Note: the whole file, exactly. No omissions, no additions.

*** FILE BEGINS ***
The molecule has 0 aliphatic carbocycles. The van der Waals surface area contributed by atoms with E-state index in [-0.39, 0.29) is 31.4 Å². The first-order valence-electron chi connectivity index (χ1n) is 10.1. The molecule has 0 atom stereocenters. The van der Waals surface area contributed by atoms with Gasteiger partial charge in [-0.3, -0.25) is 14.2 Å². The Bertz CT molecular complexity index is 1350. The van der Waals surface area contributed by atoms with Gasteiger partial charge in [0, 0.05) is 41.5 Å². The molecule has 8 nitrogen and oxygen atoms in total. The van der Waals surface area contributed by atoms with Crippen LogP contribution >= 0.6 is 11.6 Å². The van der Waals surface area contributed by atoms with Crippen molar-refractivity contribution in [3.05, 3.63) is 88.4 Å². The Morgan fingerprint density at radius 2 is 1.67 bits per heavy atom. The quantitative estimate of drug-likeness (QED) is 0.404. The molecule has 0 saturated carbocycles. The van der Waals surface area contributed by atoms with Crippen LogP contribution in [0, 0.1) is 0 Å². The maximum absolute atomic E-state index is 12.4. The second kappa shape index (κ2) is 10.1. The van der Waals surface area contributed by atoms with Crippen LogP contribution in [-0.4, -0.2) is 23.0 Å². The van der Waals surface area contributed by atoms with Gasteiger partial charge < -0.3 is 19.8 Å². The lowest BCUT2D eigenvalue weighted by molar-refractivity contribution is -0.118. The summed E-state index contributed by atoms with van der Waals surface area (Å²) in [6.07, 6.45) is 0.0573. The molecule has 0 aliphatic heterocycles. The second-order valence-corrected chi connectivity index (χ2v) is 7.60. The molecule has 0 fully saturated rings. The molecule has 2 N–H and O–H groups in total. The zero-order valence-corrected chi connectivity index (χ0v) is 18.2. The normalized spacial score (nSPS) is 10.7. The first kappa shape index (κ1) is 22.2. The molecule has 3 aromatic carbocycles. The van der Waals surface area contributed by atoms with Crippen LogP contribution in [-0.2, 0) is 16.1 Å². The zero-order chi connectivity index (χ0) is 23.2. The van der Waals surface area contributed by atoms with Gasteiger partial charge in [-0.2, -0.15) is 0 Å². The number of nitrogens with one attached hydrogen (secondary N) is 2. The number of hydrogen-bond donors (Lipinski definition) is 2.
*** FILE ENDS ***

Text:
The molecule has 0 aliphatic carbocycles. The van der Waals surface area contributed by atoms with E-state index in [-0.39, 0.29) is 31.4 Å². The first-order valence-electron chi connectivity index (χ1n) is 10.1. The molecule has 0 atom stereocenters. The van der Waals surface area contributed by atoms with Gasteiger partial charge in [-0.3, -0.25) is 14.2 Å². The Bertz CT molecular complexity index is 1350. The van der Waals surface area contributed by atoms with Gasteiger partial charge in [0, 0.05) is 41.5 Å². The molecule has 8 nitrogen and oxygen atoms in total. The van der Waals surface area contributed by atoms with Crippen LogP contribution >= 0.6 is 11.6 Å². The van der Waals surface area contributed by atoms with Crippen molar-refractivity contribution in [3.05, 3.63) is 88.4 Å². The Morgan fingerprint density at radius 2 is 1.67 bits per heavy atom. The quantitative estimate of drug-likeness (QED) is 0.404. The molecule has 0 saturated carbocycles. The van der Waals surface area contributed by atoms with Crippen LogP contribution in [0, 0.1) is 0 Å². The maximum absolute atomic E-state index is 12.4. The second kappa shape index (κ2) is 10.1. The van der Waals surface area contributed by atoms with Crippen LogP contribution in [-0.4, -0.2) is 23.0 Å². The van der Waals surface area contributed by atoms with Gasteiger partial charge < -0.3 is 19.8 Å². The lowest BCUT2D eigenvalue weighted by molar-refractivity contribution is -0.118. The summed E-state index contributed by atoms with van der Waals surface area (Å²) in [6.07, 6.45) is 0.0573. The molecule has 0 aliphatic heterocycles. The second-order valence-corrected chi connectivity index (χ2v) is 7.60. The molecule has 0 fully saturated rings. The molecule has 2 N–H and O–H groups in total. The zero-order valence-corrected chi connectivity index (χ0v) is 18.2. The normalized spacial score (nSPS) is 10.7. The first kappa shape index (κ1) is 22.2. The molecule has 3 aromatic carbocycles. The van der Waals surface area contributed by atoms with Crippen LogP contribution in [-0.2, 0) is 16.1 Å². The zero-order chi connectivity index (χ0) is 23.2. The van der Waals surface area contributed by atoms with Gasteiger partial charge in [-0.2, -0.15) is 0 Å². The number of nitrogens with one attached hydrogen (secondary N) is 2. The number of hydrogen-bond donors (Lipinski definition) is 2.